Undisciplining Arts Education

Towards Arts Integration


  • Barbara Helen Snook University of Auckland
  • Ralph McKay Buck University of Auckland


arts education, arts integration, teaching and learning, students, learning, teachers


The arts, inclusive of the disciplines of dance, drama, music and visual arts have been included within the formal New Zealand school curriculum for over seventeen years. These disciplines have valuable intrinsic aesthetic and educational value and the rationale for including arts disciplines in formal education is well articulated. (Abbs, 1987; Bamford, 2006; Eisner, 1998). Current research (Buck, 2003; Fraser, Aitken & Whyte, 2013; McDonald & Melchior, 2007; Snook, 2012) reveals however, that the teaching of the arts in New Zealand schools remains sporadic with a government focus on literacy and numeracy. We propose that the arts may be valued for their instrumental roles in enhancing teaching and learning across other disciplines in the New Zealand curriculum. Our research is directed by the question: how can the disciplines of dance, drama, music and visual arts better support teaching and learning in the New Zealand curriculum? This article argues that through an introduction of an arts integration pedagogy into classrooms, teachers and students will achieve learning objectives across the entire curriculum, including the arts.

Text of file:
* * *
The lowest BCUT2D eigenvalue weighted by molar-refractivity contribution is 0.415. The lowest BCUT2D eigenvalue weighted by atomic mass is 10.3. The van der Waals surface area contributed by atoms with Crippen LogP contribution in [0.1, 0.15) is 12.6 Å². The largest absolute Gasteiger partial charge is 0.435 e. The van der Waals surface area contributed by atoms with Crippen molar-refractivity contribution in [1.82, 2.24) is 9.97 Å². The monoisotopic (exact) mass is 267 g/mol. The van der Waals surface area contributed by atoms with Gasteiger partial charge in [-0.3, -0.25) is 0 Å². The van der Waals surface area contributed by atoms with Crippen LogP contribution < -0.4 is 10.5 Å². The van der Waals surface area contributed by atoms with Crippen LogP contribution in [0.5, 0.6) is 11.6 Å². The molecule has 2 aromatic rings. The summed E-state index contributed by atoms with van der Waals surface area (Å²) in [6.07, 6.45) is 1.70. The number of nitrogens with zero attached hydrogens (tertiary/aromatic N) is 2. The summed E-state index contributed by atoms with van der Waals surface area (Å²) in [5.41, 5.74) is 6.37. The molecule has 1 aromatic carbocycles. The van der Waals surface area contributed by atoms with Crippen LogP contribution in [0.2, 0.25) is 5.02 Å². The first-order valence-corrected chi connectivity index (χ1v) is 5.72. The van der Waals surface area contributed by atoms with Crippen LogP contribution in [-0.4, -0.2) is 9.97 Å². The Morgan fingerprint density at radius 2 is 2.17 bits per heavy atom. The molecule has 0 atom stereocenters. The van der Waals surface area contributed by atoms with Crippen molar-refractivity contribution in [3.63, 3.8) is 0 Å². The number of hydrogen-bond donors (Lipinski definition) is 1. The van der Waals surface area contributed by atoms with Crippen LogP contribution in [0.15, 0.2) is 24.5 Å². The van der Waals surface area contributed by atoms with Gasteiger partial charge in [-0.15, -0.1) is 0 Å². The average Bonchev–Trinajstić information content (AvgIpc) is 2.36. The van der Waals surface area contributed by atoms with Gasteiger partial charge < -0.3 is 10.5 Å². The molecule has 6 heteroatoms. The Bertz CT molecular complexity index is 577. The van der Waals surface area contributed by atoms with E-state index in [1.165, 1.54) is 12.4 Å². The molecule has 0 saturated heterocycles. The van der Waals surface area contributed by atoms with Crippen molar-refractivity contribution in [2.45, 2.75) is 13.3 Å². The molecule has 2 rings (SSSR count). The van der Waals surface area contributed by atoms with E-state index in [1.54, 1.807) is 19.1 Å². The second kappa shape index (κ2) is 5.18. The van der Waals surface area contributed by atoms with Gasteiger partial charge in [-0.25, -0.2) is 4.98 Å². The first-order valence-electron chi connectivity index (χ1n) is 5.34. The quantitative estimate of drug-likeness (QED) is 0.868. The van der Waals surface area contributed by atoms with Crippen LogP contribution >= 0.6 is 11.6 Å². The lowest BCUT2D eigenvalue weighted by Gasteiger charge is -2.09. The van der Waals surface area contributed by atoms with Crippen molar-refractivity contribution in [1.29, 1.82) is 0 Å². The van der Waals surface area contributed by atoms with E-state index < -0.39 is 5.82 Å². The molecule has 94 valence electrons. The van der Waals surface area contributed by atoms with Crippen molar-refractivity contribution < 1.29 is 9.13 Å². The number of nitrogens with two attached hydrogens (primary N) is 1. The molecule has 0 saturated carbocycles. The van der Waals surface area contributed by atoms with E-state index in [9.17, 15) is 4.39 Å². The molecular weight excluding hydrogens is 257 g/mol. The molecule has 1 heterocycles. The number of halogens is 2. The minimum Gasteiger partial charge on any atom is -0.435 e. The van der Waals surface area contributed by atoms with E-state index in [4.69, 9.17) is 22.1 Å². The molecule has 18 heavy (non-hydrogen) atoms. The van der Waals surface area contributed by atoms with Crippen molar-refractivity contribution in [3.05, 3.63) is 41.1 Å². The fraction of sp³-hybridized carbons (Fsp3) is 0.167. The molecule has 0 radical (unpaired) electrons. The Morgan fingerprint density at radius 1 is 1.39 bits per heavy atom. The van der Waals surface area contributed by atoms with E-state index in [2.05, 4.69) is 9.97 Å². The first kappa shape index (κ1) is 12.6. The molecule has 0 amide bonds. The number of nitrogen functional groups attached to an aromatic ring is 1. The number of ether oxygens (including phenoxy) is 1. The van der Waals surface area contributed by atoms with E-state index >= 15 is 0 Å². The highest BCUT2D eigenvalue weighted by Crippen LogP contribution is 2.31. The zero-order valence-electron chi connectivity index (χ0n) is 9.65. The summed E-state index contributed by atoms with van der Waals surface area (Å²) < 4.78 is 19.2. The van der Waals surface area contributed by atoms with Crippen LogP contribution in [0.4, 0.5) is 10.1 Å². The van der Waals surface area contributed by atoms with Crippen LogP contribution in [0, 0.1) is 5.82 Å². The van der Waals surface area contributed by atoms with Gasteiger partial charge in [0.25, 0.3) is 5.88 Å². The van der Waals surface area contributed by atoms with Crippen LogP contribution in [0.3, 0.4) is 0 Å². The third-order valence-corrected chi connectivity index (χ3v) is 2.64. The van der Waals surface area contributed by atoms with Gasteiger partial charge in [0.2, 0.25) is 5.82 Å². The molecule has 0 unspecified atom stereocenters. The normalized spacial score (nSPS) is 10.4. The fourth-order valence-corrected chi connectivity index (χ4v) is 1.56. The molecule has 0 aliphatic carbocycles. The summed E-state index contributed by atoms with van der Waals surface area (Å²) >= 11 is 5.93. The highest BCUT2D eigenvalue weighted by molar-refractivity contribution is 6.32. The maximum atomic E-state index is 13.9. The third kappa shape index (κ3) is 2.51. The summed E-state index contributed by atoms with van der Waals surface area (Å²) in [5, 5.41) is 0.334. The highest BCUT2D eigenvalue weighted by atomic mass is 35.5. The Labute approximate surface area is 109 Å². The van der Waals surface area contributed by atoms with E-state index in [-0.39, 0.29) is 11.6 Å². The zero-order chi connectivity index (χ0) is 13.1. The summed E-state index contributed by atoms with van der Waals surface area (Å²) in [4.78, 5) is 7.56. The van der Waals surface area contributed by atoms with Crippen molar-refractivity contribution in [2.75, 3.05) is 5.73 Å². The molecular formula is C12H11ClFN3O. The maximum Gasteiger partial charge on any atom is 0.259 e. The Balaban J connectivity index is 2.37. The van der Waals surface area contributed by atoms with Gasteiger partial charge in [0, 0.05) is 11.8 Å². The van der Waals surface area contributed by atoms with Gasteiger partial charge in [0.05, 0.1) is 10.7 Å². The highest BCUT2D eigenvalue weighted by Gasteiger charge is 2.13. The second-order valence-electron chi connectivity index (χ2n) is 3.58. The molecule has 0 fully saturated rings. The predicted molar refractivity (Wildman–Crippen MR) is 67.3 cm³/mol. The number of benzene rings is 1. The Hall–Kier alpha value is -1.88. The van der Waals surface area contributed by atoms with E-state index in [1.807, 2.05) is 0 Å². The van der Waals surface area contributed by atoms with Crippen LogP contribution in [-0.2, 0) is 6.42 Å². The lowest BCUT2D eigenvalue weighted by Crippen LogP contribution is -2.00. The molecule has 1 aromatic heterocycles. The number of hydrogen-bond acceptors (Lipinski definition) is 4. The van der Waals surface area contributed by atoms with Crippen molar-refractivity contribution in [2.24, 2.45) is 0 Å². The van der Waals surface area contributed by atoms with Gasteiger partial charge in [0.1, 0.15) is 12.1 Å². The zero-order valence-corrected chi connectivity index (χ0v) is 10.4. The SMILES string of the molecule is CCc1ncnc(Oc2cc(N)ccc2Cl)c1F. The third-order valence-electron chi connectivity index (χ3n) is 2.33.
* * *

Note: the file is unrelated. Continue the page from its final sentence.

Author Biographies

Barbara Helen Snook, University of Auckland

Dr. Barbara Helen Snook, Professional Research fellow, Dance Studies, Creative Arts and Indutries, University of Auckland, New Zealand.

Ralph McKay Buck, University of Auckland

Associate Professor Ralph Buck, Head of Department, Dance Studies, Creative Arts and Industries, University of Auckland.